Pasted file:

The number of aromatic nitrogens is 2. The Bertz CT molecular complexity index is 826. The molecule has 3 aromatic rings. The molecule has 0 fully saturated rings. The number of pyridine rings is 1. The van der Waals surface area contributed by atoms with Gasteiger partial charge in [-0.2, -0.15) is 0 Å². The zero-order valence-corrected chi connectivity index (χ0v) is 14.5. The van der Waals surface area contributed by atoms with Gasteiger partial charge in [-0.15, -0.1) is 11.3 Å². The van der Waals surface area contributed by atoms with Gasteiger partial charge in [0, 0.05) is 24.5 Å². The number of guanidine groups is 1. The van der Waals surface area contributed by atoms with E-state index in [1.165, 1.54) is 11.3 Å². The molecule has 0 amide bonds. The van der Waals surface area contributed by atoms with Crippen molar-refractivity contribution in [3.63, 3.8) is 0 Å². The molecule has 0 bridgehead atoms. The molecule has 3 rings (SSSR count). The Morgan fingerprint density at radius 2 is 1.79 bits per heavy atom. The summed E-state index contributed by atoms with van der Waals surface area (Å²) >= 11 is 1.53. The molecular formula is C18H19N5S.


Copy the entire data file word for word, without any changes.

The number of aromatic nitrogens is 2. The Bertz CT molecular complexity index is 826. The molecule has 3 aromatic rings. The molecule has 0 fully saturated rings. The number of pyridine rings is 1. The van der Waals surface area contributed by atoms with Gasteiger partial charge in [-0.2, -0.15) is 0 Å². The zero-order valence-corrected chi connectivity index (χ0v) is 14.5. The van der Waals surface area contributed by atoms with Gasteiger partial charge in [-0.15, -0.1) is 11.3 Å². The van der Waals surface area contributed by atoms with Gasteiger partial charge in [0, 0.05) is 24.5 Å². The number of guanidine groups is 1. The van der Waals surface area contributed by atoms with E-state index in [1.165, 1.54) is 11.3 Å². The molecule has 0 amide bonds. The van der Waals surface area contributed by atoms with Crippen molar-refractivity contribution in [3.63, 3.8) is 0 Å². The molecule has 0 bridgehead atoms. The molecule has 3 rings (SSSR count). The Morgan fingerprint density at radius 2 is 1.79 bits per heavy atom. The summed E-state index contributed by atoms with van der Waals surface area (Å²) >= 11 is 1.53. The molecular formula is C18H19N5S.